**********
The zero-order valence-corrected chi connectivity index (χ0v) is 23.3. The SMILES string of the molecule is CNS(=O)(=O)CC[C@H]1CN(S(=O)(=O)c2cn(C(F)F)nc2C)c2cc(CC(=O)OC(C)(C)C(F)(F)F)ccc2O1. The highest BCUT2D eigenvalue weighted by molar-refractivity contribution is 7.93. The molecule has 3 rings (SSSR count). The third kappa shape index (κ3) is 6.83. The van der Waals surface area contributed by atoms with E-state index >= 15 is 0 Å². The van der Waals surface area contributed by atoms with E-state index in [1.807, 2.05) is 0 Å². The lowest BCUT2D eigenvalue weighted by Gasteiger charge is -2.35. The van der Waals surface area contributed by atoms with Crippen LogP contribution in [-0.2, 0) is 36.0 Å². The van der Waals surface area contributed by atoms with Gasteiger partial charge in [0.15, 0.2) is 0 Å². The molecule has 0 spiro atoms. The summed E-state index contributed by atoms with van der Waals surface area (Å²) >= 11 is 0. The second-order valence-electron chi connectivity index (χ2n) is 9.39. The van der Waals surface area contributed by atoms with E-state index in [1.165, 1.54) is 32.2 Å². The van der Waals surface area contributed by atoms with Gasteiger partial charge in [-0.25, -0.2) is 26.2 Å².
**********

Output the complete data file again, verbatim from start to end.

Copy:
The zero-order valence-corrected chi connectivity index (χ0v) is 23.3. The SMILES string of the molecule is CNS(=O)(=O)CC[C@H]1CN(S(=O)(=O)c2cn(C(F)F)nc2C)c2cc(CC(=O)OC(C)(C)C(F)(F)F)ccc2O1. The highest BCUT2D eigenvalue weighted by molar-refractivity contribution is 7.93. The molecule has 3 rings (SSSR count). The third kappa shape index (κ3) is 6.83. The van der Waals surface area contributed by atoms with E-state index >= 15 is 0 Å². The van der Waals surface area contributed by atoms with E-state index in [1.807, 2.05) is 0 Å². The lowest BCUT2D eigenvalue weighted by Gasteiger charge is -2.35. The van der Waals surface area contributed by atoms with Crippen LogP contribution in [-0.2, 0) is 36.0 Å². The van der Waals surface area contributed by atoms with Gasteiger partial charge in [0.15, 0.2) is 0 Å². The molecule has 0 spiro atoms. The summed E-state index contributed by atoms with van der Waals surface area (Å²) >= 11 is 0. The second-order valence-electron chi connectivity index (χ2n) is 9.39. The van der Waals surface area contributed by atoms with E-state index in [1.165, 1.54) is 32.2 Å². The van der Waals surface area contributed by atoms with Gasteiger partial charge in [-0.25, -0.2) is 26.2 Å².